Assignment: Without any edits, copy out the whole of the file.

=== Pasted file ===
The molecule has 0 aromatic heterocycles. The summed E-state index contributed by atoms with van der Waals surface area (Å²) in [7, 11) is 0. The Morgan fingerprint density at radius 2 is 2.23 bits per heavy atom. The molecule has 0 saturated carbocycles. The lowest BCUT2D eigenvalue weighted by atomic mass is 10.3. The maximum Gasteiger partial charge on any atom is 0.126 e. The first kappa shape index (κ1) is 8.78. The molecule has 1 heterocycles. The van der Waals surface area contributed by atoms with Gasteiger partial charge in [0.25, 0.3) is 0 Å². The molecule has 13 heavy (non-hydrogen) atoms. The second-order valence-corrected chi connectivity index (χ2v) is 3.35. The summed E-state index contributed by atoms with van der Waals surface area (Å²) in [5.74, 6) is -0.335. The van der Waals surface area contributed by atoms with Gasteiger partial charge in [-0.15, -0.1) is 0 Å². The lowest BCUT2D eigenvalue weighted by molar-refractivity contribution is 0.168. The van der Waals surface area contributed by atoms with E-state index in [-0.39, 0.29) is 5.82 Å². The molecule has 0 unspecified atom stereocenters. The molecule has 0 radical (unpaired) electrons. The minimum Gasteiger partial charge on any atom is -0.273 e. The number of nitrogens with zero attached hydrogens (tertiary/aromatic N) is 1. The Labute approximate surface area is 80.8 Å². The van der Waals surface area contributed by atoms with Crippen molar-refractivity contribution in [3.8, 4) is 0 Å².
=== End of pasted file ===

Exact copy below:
The molecule has 0 aromatic heterocycles. The summed E-state index contributed by atoms with van der Waals surface area (Å²) in [7, 11) is 0. The Morgan fingerprint density at radius 2 is 2.23 bits per heavy atom. The molecule has 0 saturated carbocycles. The lowest BCUT2D eigenvalue weighted by atomic mass is 10.3. The maximum Gasteiger partial charge on any atom is 0.126 e. The first kappa shape index (κ1) is 8.78. The molecule has 1 heterocycles. The van der Waals surface area contributed by atoms with Gasteiger partial charge in [0.25, 0.3) is 0 Å². The molecule has 13 heavy (non-hydrogen) atoms. The second-order valence-corrected chi connectivity index (χ2v) is 3.35. The summed E-state index contributed by atoms with van der Waals surface area (Å²) in [5.74, 6) is -0.335. The van der Waals surface area contributed by atoms with Gasteiger partial charge in [-0.15, -0.1) is 0 Å². The lowest BCUT2D eigenvalue weighted by molar-refractivity contribution is 0.168. The van der Waals surface area contributed by atoms with E-state index in [-0.39, 0.29) is 5.82 Å². The molecule has 0 unspecified atom stereocenters. The molecule has 0 radical (unpaired) electrons. The minimum Gasteiger partial charge on any atom is -0.273 e. The number of nitrogens with zero attached hydrogens (tertiary/aromatic N) is 1. The Labute approximate surface area is 80.8 Å². The van der Waals surface area contributed by atoms with Crippen molar-refractivity contribution in [3.8, 4) is 0 Å².